The capstone engineering design experience offers another touchpoint for students to engage with sustainability. Seattle U’s Project Center matches senior engineering student teams with industry and nonprofit sponsors to solve real-world problems. Many of the projects are sustainability-focused. This year, mechanical engineering students are tasked with reducing the energy consumption of a group of historical structures and exploring renewable energy sources for Seattle’s iconic St. James Cathedral. Meanwhile, a team of electrical engineering students are working with Tacoma Power, a local utility firm, to design and evaluate a renewable energy solution to power an island community in the Puget Sound. In the Civil and Environmental engineering department, students are working with Pallet—a social purpose corporation that helps cities to transition homeless communities into permanent housing and employment—to identify best practices for rapid-response modular shelter layouts and to implement off-grid technologies that promote social well-being.
The opportunities for students to engage with sustainability extends beyond the classroom. Since 2004, Seattle U’s Engineers for a Sustainable World chapter has worked with communities in Haiti, Jamaica, Nicaragua, Peru, Thailand and Zambia on projects ranging from aquaponics farming to housing. To date, more than 20,000 people have benefited from their safe drinking water projects.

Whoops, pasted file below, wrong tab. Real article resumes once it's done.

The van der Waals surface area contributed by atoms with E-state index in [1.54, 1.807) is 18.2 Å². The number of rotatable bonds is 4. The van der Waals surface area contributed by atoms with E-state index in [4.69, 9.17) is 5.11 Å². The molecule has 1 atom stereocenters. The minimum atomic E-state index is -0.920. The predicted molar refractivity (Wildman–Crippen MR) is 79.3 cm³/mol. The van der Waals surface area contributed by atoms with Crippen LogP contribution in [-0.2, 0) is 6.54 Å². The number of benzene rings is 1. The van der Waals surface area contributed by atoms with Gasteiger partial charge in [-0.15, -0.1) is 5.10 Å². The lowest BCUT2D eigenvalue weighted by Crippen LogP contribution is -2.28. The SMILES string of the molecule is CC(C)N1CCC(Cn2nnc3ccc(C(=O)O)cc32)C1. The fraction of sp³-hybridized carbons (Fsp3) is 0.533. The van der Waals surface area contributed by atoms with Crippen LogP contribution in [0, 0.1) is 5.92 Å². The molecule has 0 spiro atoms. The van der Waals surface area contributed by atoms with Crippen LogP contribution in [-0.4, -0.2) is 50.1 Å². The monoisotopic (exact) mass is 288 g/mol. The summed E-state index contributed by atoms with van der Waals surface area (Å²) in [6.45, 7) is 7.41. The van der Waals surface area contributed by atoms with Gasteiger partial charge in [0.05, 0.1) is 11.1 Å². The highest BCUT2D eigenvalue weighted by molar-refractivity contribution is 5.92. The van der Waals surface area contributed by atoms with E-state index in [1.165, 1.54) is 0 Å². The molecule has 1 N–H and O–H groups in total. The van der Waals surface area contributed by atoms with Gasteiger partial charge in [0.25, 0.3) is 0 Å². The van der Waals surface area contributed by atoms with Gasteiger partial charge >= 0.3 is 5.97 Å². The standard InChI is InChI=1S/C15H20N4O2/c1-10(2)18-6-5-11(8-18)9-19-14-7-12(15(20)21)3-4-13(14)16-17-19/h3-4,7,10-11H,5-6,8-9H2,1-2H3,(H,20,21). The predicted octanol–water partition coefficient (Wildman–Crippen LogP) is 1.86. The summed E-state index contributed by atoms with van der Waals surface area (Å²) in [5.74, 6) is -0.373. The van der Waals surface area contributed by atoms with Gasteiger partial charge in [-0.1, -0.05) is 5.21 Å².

Seattle U also maintains close ties to local nonprofit organizations that are sustainability-focused and have an international impact. KiloWatts for Humanity (KWH), a nonprofit organization started by Seattle U faculty and staff, implements solar-powered energy kiosks in rural Zambia. Engineering students, mentored by and working closely with KWH’s volunteer-practitioners, are involved in several aspects of the project, from electrical system design and community surveying to in-country system commissioning. These experiential opportunities can have a transformative effect on students, who can see firsthand the enhanced importance of sustainability in at-risk communities.